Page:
As elected officials across the country scramble to figure out how to conduct elections without worsening the coronavirus outbreak, many are emphasizing the importance of absentee voting and even considering expanding mail-in ballot options. Voter fraud alarmist groups are taking note.
The interest by states to push people towards mail-in voting comes as part of the broader COVID-19-prompted effort to cut down on human contact. Under guidance from the Centers for Disease Control, Americans are encouraged to avoid gathering in large groups and to stay six feet away from one another — a nearly impossible feat while waiting in line to vote in, say, a school cafeteria.
Voting fraud alarmist groups claim that an increase in mail-in voting will lead to rampant, election-swinging criminality. While vote-by-mail fraud is more real than virtually nonexistent in-person voting fraud, it is still rare. That has not stopped these groups from grasping at straws to argue that it will create a cataclysmic problem, like they’ve done time and time again.
One group, the Election Integrity Project in California, sent around an email blast urging Los Angeles County residents to “beware the significant risks” to the legitimacy of the election now that Secretary of State Alex Padilla has advised that mail-in ballots be sent to every registered voter in the county for the November 2020 elections.
The group’s leader, Linda Paine, confirmed to TPM that the missive was timed to address any possible shifts to a more mail-based system statewide amid the coronavirus outbreak, though the group has been raising similar issues for years.
California municipalities are looking into how to follow Padilla’s advisory, and a spokesperson for the Los Angeles County Registrar’s office told TPM that, while no decision has been made, the office is “checking the feasibility of producing an additional 2.5 million vote-by-mail ballots.”
The precautions election officials are taking to respond to coronavirus have provided “fertile ground” for voter fraud alarmists to operate, Wendy Weiser, Director of the Democracy Program at the Brennan Center for Justice at the NYU School of Law, told TPM.
She added that individual voter fraud is “extremely rare,” but admitted that fraud is more likely to happen through mail-in ballots than in-person voting, though it’s still not “widespread.”
“There is no basis for a spike in actual concern about voter fraud, assuming states get the resources they need and start planning now to make sure the elections are able to run safely and securely,” she added.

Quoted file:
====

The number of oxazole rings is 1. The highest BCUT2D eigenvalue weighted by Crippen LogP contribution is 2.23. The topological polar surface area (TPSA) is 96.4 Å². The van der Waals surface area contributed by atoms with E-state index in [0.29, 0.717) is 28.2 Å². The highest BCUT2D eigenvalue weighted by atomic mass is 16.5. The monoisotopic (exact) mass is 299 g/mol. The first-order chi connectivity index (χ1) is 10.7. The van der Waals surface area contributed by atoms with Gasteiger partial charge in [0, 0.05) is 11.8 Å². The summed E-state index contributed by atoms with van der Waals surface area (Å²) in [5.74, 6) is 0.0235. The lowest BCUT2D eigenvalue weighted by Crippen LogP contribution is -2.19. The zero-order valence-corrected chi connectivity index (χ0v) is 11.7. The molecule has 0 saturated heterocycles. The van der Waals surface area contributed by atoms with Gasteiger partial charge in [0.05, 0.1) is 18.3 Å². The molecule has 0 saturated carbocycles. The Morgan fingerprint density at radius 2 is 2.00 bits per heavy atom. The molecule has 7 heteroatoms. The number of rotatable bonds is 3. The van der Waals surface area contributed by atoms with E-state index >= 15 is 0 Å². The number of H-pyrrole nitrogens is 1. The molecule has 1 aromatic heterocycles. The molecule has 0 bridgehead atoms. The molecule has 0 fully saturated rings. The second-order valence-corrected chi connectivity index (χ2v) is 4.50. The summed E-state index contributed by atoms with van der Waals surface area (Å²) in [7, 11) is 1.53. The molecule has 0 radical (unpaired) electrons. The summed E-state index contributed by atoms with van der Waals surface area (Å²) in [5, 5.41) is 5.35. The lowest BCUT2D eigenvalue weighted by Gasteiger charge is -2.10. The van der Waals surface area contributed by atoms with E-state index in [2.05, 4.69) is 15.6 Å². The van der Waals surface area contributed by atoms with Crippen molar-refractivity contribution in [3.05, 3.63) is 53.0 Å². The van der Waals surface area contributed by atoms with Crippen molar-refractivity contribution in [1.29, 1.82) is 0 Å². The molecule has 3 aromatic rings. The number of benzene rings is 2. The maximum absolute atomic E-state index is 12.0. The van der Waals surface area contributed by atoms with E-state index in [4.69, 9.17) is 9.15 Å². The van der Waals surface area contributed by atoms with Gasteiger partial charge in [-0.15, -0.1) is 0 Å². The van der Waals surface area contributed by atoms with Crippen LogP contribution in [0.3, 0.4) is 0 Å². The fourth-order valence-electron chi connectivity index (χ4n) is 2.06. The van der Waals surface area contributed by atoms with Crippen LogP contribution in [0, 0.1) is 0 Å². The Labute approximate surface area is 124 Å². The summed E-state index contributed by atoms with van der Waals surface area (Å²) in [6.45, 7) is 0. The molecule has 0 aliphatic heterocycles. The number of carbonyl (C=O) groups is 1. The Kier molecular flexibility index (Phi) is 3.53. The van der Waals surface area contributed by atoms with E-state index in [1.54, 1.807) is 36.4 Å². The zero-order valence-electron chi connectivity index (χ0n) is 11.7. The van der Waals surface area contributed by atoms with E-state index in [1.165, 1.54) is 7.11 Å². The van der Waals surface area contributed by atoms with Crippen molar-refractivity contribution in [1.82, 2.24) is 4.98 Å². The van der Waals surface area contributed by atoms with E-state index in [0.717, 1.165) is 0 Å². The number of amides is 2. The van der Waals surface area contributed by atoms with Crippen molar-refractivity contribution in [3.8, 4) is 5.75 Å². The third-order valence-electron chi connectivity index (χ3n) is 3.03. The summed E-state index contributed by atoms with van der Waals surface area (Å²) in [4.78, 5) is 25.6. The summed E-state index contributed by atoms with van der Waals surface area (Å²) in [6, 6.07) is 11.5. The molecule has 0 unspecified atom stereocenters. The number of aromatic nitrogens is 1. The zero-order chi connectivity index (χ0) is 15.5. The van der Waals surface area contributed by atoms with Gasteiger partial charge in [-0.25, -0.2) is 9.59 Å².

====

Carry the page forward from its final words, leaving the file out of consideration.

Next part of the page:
States that already switched to an all vote-by-mail system years ago, like Oregon, have fairly intense security measures in place.
Election officials diligently track death notices, change of address forms and social security records to keep the voter rolls up to date. The absentee ballots and envelopes have barcodes unique to each voter, and larger counties are equipped with machines to ensure that there are no discrepancies between the two, or duplicate barcodes. Then a team trained in forensic handwriting analyzes the signature for authenticity against voter registration cards. A contested voter has two weeks to prove his or her identity, should it be challenged.
After all that, could a ballot for a dead person or someone who moved and slipped through the cracks still be stolen out of a mailbox? Yes. But as former Oregon Secretary of State Phil Keisling told NBC News, it’d be “one of the stupidest ways to try to steal an election. They’d be committing a felony, vote by vote.”
Other states could borrow parts of the security systems used in Oregon, or other mail-in states, to prepare for an increase in mailed ballots in the general election. “It’s a tight timeframe,” said Weiser, who recommends a hybrid system of increased mail-in options plus plenty of in-person polls. “But there’s enough time.”
Still, the Election Integrity Project is not alone in using this moment to re-up its election warnings.
Another group, the Minnesota Voters Alliance, lodged a suspiciously timed lawsuit against Minnesota Secretary of State Steve Simon pertaining to absentee ballot qualifications. The group did not respond to questions about whether the legal action was taken with the coronavirus outbreak in mind.
The complaint, filed on March 13, centers on who qualifies for absentee ballots in Minnesota, a state that has “no-excuse” absentee voting for registered voters. The policy allows any registered voter to request a ballot without providing a reason for being away from the polls on Election Day.
The rule the group is objecting to has been on the books since 1998 and was most recently amended in 2004.
The MVA has sued Simon multiple times, recently in an attempt to get voter roll data to prove their dubious claims of widespread voter fraud.
Weiser said she was concerned about this election even before the disease broke out, since “voter fraud alarmism always increases during presidential election years.” This general election was likely to see even more disinformation attacks, she added, after President Donald Trump questioned the legitimacy of the 2016 election — “which he won!” she exclaimed — and brought voter fraud misinformation into the mainstream.
“We were bracing for the increased use of these tactics to try to undermine elections, and at this time of mistrust and disinformation we thought it was a significant risk,” she said, referring to homegrown misinformation from Trump and other voter fraud alarmists, as well as meddling from foreign governments.
“Now, those concerns are even magnified because there will be a lot of changes in how people are running elections: a lot of disorganization and scrambling and a significant increase in mail balloting,” she added. “All of this is fodder for voter fraud alarmists.”